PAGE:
- Excessive Strain. As mentioned above, sometimes a heating system isn’t cut out for what you need it for in your home. This can be because the unit is inadequate for the space or because it isn’t getting enough power. Either way, the fuse can keep blowing because the unit can’t handle the demand.
- Clogged Filters. See above. This situation you can fix on your own if the blower motor hasn’t been damaged.
- Insufficient Wattage in The Fuse. If you accidentally use a fuse with insufficient wattage for the unit, it will keep blowing. This, too, you can fix on your own.
- Faulty Parts. See above.
- Contact With Water. This is unlikely but still possible. If the furnace has consistent contact with a water source, that will cause shorts.
The bottom line is that if a fuse keeps blowing and you know you have the right wattage and the filters are clean, you have a serious problem that needs professional attention.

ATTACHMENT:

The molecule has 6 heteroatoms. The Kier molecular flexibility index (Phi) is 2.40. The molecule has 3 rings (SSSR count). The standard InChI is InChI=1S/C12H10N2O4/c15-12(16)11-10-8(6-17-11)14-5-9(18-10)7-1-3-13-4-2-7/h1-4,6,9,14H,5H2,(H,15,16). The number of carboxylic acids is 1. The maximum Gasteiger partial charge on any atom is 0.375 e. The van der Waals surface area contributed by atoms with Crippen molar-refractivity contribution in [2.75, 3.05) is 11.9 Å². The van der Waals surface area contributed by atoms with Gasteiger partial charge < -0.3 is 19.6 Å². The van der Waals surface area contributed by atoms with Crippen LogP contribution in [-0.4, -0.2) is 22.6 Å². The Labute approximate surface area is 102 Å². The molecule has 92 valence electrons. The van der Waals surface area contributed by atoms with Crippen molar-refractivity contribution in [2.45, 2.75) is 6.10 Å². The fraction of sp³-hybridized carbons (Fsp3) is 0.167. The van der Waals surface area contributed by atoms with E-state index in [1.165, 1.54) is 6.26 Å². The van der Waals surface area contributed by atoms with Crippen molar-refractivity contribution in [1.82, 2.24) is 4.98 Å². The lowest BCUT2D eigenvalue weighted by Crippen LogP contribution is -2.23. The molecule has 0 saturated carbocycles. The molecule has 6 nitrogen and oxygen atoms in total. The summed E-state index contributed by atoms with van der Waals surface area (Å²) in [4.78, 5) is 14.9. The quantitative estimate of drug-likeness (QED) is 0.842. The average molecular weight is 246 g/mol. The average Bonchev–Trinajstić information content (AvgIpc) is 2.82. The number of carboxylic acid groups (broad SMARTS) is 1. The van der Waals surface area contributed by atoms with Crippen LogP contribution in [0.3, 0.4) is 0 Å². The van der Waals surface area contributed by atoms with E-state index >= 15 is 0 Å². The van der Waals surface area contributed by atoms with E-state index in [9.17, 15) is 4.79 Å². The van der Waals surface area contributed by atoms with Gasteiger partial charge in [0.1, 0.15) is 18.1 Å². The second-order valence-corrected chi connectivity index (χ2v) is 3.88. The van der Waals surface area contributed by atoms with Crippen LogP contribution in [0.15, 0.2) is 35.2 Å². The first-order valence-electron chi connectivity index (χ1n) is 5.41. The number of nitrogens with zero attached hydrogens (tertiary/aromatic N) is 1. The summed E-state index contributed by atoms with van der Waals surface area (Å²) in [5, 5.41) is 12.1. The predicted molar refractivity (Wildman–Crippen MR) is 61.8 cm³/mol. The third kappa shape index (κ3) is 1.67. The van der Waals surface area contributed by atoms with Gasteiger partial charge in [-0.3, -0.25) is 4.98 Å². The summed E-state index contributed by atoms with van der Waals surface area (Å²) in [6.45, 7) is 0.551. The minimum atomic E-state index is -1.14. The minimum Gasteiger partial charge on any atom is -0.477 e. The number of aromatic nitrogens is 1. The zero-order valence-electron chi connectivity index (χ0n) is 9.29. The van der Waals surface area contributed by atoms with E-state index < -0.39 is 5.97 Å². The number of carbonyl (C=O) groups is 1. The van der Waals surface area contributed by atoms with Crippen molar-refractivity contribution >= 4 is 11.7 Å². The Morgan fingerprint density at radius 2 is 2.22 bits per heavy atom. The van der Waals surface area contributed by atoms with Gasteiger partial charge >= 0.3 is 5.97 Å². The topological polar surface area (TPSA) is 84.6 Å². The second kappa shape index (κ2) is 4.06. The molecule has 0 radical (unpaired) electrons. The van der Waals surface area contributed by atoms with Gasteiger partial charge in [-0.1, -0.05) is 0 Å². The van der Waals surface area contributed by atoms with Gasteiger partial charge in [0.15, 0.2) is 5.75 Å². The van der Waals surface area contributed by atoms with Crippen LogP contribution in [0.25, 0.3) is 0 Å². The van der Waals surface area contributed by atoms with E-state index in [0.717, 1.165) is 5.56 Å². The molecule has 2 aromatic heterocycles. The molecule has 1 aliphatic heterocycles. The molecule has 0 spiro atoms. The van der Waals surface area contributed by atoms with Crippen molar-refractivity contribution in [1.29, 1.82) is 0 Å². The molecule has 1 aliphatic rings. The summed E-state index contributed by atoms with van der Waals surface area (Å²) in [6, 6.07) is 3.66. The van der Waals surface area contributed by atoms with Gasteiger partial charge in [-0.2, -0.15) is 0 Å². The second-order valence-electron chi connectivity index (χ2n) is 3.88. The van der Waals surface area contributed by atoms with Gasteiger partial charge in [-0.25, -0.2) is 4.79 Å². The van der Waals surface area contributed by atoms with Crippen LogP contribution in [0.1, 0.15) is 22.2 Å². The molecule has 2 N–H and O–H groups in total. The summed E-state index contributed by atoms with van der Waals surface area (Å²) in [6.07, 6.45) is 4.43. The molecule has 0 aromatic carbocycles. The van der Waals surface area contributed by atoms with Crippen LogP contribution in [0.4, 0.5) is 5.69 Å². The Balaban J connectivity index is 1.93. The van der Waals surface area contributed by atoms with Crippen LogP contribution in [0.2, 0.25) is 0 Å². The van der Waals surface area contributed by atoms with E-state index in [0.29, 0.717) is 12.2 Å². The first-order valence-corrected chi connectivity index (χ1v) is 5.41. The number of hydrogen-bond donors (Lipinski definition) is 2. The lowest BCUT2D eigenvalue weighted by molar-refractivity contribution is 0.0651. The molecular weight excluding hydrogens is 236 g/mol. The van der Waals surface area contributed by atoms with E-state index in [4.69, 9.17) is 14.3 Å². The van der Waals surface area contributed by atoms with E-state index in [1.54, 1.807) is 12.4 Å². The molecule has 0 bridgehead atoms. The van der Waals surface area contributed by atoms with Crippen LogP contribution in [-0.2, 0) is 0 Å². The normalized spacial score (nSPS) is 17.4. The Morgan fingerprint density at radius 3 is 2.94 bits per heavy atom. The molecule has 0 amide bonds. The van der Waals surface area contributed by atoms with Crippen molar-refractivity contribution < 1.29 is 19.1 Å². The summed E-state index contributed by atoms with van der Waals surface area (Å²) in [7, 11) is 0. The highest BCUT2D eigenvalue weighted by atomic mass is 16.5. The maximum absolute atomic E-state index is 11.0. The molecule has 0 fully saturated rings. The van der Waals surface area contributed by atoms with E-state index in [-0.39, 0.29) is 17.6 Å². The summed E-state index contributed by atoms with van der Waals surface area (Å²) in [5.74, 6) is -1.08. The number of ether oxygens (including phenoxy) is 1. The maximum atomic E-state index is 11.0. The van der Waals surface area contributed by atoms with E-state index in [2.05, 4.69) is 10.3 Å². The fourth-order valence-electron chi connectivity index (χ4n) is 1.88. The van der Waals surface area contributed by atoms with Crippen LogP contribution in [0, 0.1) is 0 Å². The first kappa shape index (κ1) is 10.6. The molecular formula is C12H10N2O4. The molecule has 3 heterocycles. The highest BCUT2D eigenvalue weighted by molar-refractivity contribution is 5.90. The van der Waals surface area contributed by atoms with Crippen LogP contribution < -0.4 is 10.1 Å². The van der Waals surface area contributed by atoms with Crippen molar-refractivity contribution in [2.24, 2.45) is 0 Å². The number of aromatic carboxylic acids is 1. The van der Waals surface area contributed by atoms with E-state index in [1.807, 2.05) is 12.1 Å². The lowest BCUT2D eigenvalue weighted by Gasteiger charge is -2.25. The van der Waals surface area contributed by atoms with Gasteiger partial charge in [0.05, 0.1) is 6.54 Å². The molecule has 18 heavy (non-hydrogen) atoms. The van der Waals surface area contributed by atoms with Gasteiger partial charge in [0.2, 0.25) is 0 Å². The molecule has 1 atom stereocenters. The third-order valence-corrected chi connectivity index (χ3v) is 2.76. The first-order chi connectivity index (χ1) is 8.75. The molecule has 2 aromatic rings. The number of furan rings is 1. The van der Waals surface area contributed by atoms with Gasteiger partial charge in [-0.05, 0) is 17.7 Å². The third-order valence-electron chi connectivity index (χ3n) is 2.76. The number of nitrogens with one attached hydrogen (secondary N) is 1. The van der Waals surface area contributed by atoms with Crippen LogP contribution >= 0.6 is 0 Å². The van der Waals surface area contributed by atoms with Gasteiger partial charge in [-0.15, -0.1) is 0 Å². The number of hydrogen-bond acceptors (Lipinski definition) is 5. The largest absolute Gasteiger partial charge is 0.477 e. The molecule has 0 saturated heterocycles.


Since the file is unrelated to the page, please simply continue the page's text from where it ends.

How To Tell If the Furnace Fuse Is Blown
This is pretty easy. First, check the circuit breaker panel to see if the one for your furnace flipped. If it hasn’t, cut the power off so you can check the fuse.
Furnaces with fuses usually have them in the control box with the blower. Remove the fuse and inspect it. If you’ve ever replaced a blown fuse in a car, you know what to look for here. If you haven’t, look for broken wiring, discoloration, or cloudiness.
Replace the blown fuse with a new one of the right size and wattage. Make sure your hands are completely dry, and then switch the circuit breaker back on. If the furnace comes back on and the fuse doesn’t blow, you probably fixed the problem!
Professional Furnace Maintenance, Installation, and Repair
For Newton furnace repair, a furnace repair in Franklin, or furnace servicing anywhere else in the Boston region, you can trust Sinclaire Home Services. With more than 70 years of serving Boston-area families and businesses, we built an unmatched reputation for quality and reliability.
Do you need a furnace repair, installation, or routine maintenance? Contact Sinclaire Home Services today!